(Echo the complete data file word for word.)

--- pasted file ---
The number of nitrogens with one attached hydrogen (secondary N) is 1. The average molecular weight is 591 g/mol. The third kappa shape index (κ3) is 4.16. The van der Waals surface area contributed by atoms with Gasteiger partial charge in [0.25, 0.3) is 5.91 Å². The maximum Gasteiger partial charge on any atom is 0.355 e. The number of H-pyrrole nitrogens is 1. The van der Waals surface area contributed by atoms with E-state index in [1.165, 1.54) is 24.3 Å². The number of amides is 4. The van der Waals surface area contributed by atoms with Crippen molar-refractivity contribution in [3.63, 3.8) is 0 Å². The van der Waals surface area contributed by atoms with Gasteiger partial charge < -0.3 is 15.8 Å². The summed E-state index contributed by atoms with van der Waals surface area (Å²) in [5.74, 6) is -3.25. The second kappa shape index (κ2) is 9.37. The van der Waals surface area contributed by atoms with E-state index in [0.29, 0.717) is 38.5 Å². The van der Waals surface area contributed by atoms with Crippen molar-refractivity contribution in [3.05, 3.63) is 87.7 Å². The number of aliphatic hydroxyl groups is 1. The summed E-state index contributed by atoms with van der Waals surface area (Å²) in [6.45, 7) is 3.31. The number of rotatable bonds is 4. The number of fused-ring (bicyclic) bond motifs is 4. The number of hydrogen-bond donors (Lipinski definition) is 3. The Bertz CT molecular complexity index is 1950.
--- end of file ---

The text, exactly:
The number of nitrogens with one attached hydrogen (secondary N) is 1. The average molecular weight is 591 g/mol. The third kappa shape index (κ3) is 4.16. The van der Waals surface area contributed by atoms with Gasteiger partial charge in [0.25, 0.3) is 5.91 Å². The maximum Gasteiger partial charge on any atom is 0.355 e. The number of H-pyrrole nitrogens is 1. The van der Waals surface area contributed by atoms with E-state index in [1.165, 1.54) is 24.3 Å². The number of amides is 4. The van der Waals surface area contributed by atoms with Crippen molar-refractivity contribution in [3.63, 3.8) is 0 Å². The van der Waals surface area contributed by atoms with Gasteiger partial charge < -0.3 is 15.8 Å². The summed E-state index contributed by atoms with van der Waals surface area (Å²) in [5.74, 6) is -3.25. The second kappa shape index (κ2) is 9.37. The van der Waals surface area contributed by atoms with E-state index in [0.29, 0.717) is 38.5 Å². The van der Waals surface area contributed by atoms with Crippen molar-refractivity contribution in [3.05, 3.63) is 87.7 Å². The number of aliphatic hydroxyl groups is 1. The summed E-state index contributed by atoms with van der Waals surface area (Å²) in [6.45, 7) is 3.31. The number of rotatable bonds is 4. The number of fused-ring (bicyclic) bond motifs is 4. The number of hydrogen-bond donors (Lipinski definition) is 3. The Bertz CT molecular complexity index is 1950.